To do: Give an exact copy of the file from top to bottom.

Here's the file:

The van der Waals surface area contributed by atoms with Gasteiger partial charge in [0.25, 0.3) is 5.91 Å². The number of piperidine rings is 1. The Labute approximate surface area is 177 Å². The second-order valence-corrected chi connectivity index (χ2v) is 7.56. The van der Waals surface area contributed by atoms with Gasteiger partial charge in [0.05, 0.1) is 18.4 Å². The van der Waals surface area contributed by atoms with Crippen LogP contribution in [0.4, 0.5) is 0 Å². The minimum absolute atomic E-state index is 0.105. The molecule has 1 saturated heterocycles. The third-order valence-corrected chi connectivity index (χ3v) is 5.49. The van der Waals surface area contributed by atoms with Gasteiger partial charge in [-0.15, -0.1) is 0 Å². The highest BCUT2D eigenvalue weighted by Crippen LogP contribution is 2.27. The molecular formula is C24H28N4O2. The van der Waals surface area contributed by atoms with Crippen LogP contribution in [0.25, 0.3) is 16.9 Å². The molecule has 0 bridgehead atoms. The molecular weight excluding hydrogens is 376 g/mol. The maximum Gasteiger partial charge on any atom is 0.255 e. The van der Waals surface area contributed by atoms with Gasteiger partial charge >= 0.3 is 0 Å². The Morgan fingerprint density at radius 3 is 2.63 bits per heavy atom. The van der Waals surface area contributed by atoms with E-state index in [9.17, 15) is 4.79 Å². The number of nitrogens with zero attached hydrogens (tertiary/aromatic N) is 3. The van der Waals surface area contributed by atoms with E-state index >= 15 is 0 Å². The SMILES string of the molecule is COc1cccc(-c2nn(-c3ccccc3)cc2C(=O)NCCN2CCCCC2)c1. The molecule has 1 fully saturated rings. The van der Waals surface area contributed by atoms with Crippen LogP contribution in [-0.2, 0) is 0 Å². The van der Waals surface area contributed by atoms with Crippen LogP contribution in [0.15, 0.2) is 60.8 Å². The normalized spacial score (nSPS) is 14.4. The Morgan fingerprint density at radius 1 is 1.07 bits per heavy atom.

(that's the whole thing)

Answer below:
The van der Waals surface area contributed by atoms with Gasteiger partial charge in [0.25, 0.3) is 5.91 Å². The number of piperidine rings is 1. The Labute approximate surface area is 177 Å². The second-order valence-corrected chi connectivity index (χ2v) is 7.56. The van der Waals surface area contributed by atoms with Gasteiger partial charge in [0.05, 0.1) is 18.4 Å². The van der Waals surface area contributed by atoms with Crippen LogP contribution in [0.4, 0.5) is 0 Å². The minimum absolute atomic E-state index is 0.105. The molecule has 1 saturated heterocycles. The third-order valence-corrected chi connectivity index (χ3v) is 5.49. The van der Waals surface area contributed by atoms with Gasteiger partial charge in [-0.15, -0.1) is 0 Å². The highest BCUT2D eigenvalue weighted by Crippen LogP contribution is 2.27. The molecular formula is C24H28N4O2. The van der Waals surface area contributed by atoms with Crippen LogP contribution in [0.25, 0.3) is 16.9 Å². The molecule has 0 bridgehead atoms. The molecular weight excluding hydrogens is 376 g/mol. The maximum Gasteiger partial charge on any atom is 0.255 e. The van der Waals surface area contributed by atoms with Gasteiger partial charge >= 0.3 is 0 Å². The Morgan fingerprint density at radius 3 is 2.63 bits per heavy atom. The van der Waals surface area contributed by atoms with E-state index in [9.17, 15) is 4.79 Å². The number of nitrogens with zero attached hydrogens (tertiary/aromatic N) is 3. The van der Waals surface area contributed by atoms with E-state index >= 15 is 0 Å². The SMILES string of the molecule is COc1cccc(-c2nn(-c3ccccc3)cc2C(=O)NCCN2CCCCC2)c1. The molecule has 1 fully saturated rings. The van der Waals surface area contributed by atoms with Crippen LogP contribution in [-0.2, 0) is 0 Å². The van der Waals surface area contributed by atoms with Crippen LogP contribution in [0.15, 0.2) is 60.8 Å². The normalized spacial score (nSPS) is 14.4. The Morgan fingerprint density at radius 1 is 1.07 bits per heavy atom.